The urgent need to increase investment in climate adaptation measures will be again be underlined later today with the release of a major new report from the Environment Agency, which calculates that the floods of summer 2007 cost the UK £3.2bn.
The study, which is being positioned as one of the most comprehensive assessments of flood costs ever undertaken, calculates that the widespread flooding cost households and businesses a total of £2bn.
It found that the average cost for each household that was inundated was between £23,000 and £30,000 - a scenario made even worse by the fact a quarter of households affected were not fully covered by insurance.
The average cost incurred per flooded business was between £75,000 and £112,000, while five per cent of firms affected were not adequately covered by insurance.
The floods also caused about £660m in damage to critical infrastructure and essential services, according to the report, with water supplies and treatment plants the worst affected, followed by roads, electricity supplies, agriculture and disruption to schools.
Utility companies and their customers incurred the lion's share of the costs, picking up a bill of £330m, including £186m of costs for water companies and £139m in costs for electricity and gas suppliers.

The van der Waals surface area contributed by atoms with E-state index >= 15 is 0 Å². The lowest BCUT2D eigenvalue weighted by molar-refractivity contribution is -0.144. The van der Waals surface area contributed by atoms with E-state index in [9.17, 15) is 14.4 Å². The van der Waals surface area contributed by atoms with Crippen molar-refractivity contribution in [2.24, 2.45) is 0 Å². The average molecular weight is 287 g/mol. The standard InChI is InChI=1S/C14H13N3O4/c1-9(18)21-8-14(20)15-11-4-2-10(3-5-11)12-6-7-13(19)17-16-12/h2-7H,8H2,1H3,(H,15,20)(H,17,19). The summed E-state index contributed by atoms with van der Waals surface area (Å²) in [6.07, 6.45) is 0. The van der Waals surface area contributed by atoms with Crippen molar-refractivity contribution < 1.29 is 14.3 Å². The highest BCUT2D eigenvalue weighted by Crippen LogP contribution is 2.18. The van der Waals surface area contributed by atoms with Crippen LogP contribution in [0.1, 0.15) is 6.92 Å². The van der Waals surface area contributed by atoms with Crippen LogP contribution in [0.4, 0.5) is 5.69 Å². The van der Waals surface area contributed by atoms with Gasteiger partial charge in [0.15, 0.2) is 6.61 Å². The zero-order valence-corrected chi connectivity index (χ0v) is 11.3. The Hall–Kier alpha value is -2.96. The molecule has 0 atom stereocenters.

Robert Runcie, Environment Agency Director of Flood and Coastal Risk Management, said that the study suggested that similarly high costs would result from the recent flooding in Cumbria.
The Environment Agency said the report again underlines the importance of continued investment in managing flood risks that are expected to rise as a result of climate change.
It said that investment in improved flood protection will need to almost double to £1bn a year by 2035 to keep pace with the affects of climate change, but calculated that this investment would save England some £180bn in avoided flood costs.
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